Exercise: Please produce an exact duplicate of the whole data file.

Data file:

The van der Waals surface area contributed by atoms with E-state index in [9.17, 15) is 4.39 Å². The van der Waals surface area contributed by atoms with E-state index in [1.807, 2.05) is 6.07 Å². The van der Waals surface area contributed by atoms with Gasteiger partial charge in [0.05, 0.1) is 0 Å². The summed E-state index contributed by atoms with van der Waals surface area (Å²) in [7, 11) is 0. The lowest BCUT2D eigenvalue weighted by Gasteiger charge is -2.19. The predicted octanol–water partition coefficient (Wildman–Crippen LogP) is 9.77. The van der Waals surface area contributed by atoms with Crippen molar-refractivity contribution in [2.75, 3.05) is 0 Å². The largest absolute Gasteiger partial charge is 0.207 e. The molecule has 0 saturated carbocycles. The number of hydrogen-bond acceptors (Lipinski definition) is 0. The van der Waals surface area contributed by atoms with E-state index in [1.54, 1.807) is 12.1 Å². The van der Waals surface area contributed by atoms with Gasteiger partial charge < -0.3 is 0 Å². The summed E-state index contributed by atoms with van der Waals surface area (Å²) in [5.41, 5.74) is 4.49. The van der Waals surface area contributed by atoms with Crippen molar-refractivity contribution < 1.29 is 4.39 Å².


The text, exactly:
The van der Waals surface area contributed by atoms with E-state index in [9.17, 15) is 4.39 Å². The van der Waals surface area contributed by atoms with E-state index in [1.807, 2.05) is 6.07 Å². The van der Waals surface area contributed by atoms with Gasteiger partial charge in [0.05, 0.1) is 0 Å². The summed E-state index contributed by atoms with van der Waals surface area (Å²) in [7, 11) is 0. The lowest BCUT2D eigenvalue weighted by Gasteiger charge is -2.19. The predicted octanol–water partition coefficient (Wildman–Crippen LogP) is 9.77. The van der Waals surface area contributed by atoms with Crippen molar-refractivity contribution in [2.75, 3.05) is 0 Å². The largest absolute Gasteiger partial charge is 0.207 e. The molecule has 0 saturated carbocycles. The number of hydrogen-bond acceptors (Lipinski definition) is 0. The van der Waals surface area contributed by atoms with E-state index in [1.54, 1.807) is 12.1 Å². The van der Waals surface area contributed by atoms with Gasteiger partial charge < -0.3 is 0 Å². The summed E-state index contributed by atoms with van der Waals surface area (Å²) in [5.41, 5.74) is 4.49. The van der Waals surface area contributed by atoms with Crippen molar-refractivity contribution < 1.29 is 4.39 Å².